She hadn’t understood at first.  Alone in the stillness, the unwaking bodies of two handmaids on the floor next to her bed, she had finally realized.  The prince hadn’t come.

At the thought, her eyes fell to the brambles surrounding the castle walls.  She saw no bleached skull, but she thought she knew what had happened all the same.  She imagined she could see the spot — just there, where the roses bloomed in dusky glory every summer.

He had died.  And then the funny thing had happened; the angry fairy’s power at last had broken.  The girl had no idea how many years had passed until then, or how many since. The cruelest joke was that it was the “kindness” of the fairy who had saved her that had kept them all trapped.  The fairy had caught the castle out of time until the prince should arrive.  And then he never did.

So here she was, still sixteen, a phantom of longing drifting through the halls, promise eternally unfulfilled.  Outside, the seasons turned.  Inside, she waited for the last spell to break.  She closed her eyes and wished that her parents had not been so eager for magical gifts, that they had let her birth go unremarked and let her take her chances with an ordinary life.   When the distant geese flew by, obedient to the dictates of time, ordinary seemed like the most extraordinary thing she could imagine.

In the courtyard below, a yellow leaf ceased its eternal circling and slipped down to touch the pavement.

 

This week I’m combining the Write at the Merge prompt from Write On Edge and the weekly Trifecta Writing Challenge.  Write at the Merge gave us the word “pine” and a photo of leaves falling on a deck, and Trifecta gave us the third definition of the word “phantom” (noun):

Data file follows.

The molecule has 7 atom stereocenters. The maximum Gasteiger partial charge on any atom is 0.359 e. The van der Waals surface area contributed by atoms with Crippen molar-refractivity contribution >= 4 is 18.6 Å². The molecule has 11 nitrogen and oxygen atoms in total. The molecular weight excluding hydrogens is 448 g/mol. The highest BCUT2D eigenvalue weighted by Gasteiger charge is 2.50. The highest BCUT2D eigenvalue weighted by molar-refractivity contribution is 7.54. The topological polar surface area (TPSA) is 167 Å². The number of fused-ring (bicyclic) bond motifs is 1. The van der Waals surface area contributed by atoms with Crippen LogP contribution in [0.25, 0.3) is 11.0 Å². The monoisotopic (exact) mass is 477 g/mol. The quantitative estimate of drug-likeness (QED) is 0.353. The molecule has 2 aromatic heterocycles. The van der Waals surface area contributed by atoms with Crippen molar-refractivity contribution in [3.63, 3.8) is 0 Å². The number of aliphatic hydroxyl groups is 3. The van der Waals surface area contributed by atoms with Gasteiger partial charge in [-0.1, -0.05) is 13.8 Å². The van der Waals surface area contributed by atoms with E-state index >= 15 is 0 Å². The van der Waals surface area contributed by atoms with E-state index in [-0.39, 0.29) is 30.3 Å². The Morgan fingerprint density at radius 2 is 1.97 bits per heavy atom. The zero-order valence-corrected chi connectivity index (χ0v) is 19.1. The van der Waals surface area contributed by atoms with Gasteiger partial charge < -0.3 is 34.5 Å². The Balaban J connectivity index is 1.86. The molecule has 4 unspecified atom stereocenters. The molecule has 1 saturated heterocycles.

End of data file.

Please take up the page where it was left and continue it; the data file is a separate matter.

And of course, a little fairy tale retelling.  Thanks for reading!

Soothing the Savage Beast

Posted in Fiction, Tacar on July 22nd, 2013 by Annabelle – 16 Comments

Raicha stood on the terrace and stared at the crocodile.  It was a gift from Kanjire.  Apparently Kanjirians considered ill-tempered predators an appropriate gift for foreign royalty.  Crocodiles were the symbolic guardians of their royal family, fine.  Still.  It was fifteen feet long and had made a spirited attempt to kill the men who had unloaded it; Camilia had been extremely impolite privately about the need to find somewhere to put the damn thing.  It was also, very clearly, a statement about the relative fitness of the ruling families of Kanjire and Tacar.  Tamedijl, who had been Kanjirian royalty before her marriage, had looked smug all day.

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Allure

Posted in Fiction, Tacar on March 21st, 2013 by Annabelle – 3 Comments